A note on consummation

It’s not clear what this means for trans people who don’t have the expected genital configuration. If the government don’t tighten this up, expect another hilarious court case along the lines of Corbett v Corbett real soon now.

Conclusion

If the government were to publish a bill that provided for marriage for same sex couples, and then noticed that they got the bare minimal bit of Gender Recognition Act reform thrown in for free, but didn’t decide to actually go out of their way to do a single damned thing for trans people, it would would look exactly like this one.

Shame really – it showed so much promise. We’ve been thrown under the bus again, but it’s what we’re used to, right?

I’d better stop, as I seem to be getting a bit cross.

What the Hell is Wrong With You People?

Last week thousands of transgender people, sick and tired of suffering systemic and chronic abuse at the hands of an institutionally transphobic medical profession, decided we were going to tell the world about it.

Or at least the bit of it that reads Twitter.

It was relatively successful. Lots of people looked at the stories of routine and pointless abuse, abuse for its own sake, and were shocked.

So what did our intrepid press do? Did they decide to run daring exposés of this systemic abuse? Bring justice to a minority denied it for decades? Campaign to stop further abuse from happening?

No, they didn’t do any of these things. Noticing that it looked like a bit of a laugh, and the the doctors were getting away with it, they apparently decided to join in themselves.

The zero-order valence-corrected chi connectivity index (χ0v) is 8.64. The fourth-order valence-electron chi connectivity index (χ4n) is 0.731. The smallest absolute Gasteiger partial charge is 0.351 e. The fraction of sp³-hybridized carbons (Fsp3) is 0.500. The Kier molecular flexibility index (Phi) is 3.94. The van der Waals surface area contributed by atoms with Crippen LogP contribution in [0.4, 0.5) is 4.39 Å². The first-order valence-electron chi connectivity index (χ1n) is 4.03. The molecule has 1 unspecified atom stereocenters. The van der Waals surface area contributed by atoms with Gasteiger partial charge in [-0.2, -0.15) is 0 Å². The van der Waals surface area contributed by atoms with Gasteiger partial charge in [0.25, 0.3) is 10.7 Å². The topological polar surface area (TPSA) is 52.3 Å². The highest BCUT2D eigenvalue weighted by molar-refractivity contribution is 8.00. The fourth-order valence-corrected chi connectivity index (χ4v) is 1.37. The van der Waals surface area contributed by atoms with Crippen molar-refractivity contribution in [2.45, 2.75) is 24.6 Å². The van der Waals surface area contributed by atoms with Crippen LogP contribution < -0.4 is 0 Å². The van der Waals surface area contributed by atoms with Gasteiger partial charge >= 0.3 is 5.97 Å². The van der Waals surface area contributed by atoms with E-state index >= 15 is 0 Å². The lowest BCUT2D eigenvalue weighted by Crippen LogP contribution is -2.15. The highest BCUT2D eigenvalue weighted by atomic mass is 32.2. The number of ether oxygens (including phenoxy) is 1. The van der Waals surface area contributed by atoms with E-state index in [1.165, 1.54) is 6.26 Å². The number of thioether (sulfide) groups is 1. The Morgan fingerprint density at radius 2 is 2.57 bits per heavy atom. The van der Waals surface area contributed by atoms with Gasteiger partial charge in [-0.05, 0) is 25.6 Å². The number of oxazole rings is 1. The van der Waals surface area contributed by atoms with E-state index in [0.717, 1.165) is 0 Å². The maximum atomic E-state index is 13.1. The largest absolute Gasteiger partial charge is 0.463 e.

So far we have the Guardian, Observer, Telegraph and today the Independent joining in (apparently we should be able to take a joke as our “shoulders are broad enough”). Interesting to note that this is mostly the broadsheets too. I await the contributions of the Times and Financial Times with interest. What will it be? A hilarious witty take on how trans women have deep voices, and are ugly, and how we have hairy arms, and smell and are stupid?

A development I’ve also seen this morning is the Dawkins Brigade joining in. Not just the ones who think rape is funny, but some of the ones who are horrified at the ones who think rape is funny, because while rape is definitely Not Funny, apparently trans people are. They can agree on that: laugh at the trans people, they’re funny. Ha ha!

Apparently this is about “freedom of speech”. When a newspaper editor publishes something randomly abusing trans people and then thinks better of it, and withdraws the article, this is an attack on Freedom of Speech and it is Censorship, and because trans people had the nerve to complain about being abused in the national press, it is Our Fault and we are The Censors, and Julie Bindel was right all along about a trans cabal.

The irony of telling a minority to shut up in a forum where we’re mostly being ignored anyway so that the majority can call us bedwetters in a national newspaper without worrying if their editor is going to pull the piece is apparently lost on “freedom of speech” campaigners.